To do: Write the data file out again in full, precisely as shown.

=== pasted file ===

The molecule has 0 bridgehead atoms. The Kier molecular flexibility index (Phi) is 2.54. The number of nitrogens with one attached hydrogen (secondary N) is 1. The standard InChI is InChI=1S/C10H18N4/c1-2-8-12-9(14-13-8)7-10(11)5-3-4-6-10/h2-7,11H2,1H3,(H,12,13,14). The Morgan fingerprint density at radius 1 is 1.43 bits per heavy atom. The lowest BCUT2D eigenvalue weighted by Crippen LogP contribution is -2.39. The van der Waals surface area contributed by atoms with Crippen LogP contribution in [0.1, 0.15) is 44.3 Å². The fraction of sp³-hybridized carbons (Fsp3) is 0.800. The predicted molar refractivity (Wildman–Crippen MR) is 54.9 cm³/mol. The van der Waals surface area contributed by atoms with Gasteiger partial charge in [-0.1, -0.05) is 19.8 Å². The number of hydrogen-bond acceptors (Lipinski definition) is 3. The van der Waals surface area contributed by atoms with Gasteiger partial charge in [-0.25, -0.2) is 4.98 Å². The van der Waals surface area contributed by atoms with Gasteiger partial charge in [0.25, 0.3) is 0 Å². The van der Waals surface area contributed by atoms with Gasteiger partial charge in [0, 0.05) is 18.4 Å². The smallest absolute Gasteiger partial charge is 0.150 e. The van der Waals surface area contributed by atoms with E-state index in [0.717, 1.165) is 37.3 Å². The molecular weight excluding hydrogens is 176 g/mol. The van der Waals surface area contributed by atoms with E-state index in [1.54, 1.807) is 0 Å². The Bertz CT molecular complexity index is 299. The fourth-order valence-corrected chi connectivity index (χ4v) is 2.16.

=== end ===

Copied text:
The molecule has 0 bridgehead atoms. The Kier molecular flexibility index (Phi) is 2.54. The number of nitrogens with one attached hydrogen (secondary N) is 1. The standard InChI is InChI=1S/C10H18N4/c1-2-8-12-9(14-13-8)7-10(11)5-3-4-6-10/h2-7,11H2,1H3,(H,12,13,14). The Morgan fingerprint density at radius 1 is 1.43 bits per heavy atom. The lowest BCUT2D eigenvalue weighted by Crippen LogP contribution is -2.39. The van der Waals surface area contributed by atoms with Crippen LogP contribution in [0.1, 0.15) is 44.3 Å². The fraction of sp³-hybridized carbons (Fsp3) is 0.800. The predicted molar refractivity (Wildman–Crippen MR) is 54.9 cm³/mol. The van der Waals surface area contributed by atoms with Gasteiger partial charge in [-0.1, -0.05) is 19.8 Å². The number of hydrogen-bond acceptors (Lipinski definition) is 3. The van der Waals surface area contributed by atoms with Gasteiger partial charge in [-0.25, -0.2) is 4.98 Å². The van der Waals surface area contributed by atoms with Gasteiger partial charge in [0.25, 0.3) is 0 Å². The van der Waals surface area contributed by atoms with Gasteiger partial charge in [0, 0.05) is 18.4 Å². The smallest absolute Gasteiger partial charge is 0.150 e. The van der Waals surface area contributed by atoms with E-state index in [0.717, 1.165) is 37.3 Å². The molecular weight excluding hydrogens is 176 g/mol. The van der Waals surface area contributed by atoms with E-state index in [1.54, 1.807) is 0 Å². The Bertz CT molecular complexity index is 299. The fourth-order valence-corrected chi connectivity index (χ4v) is 2.16.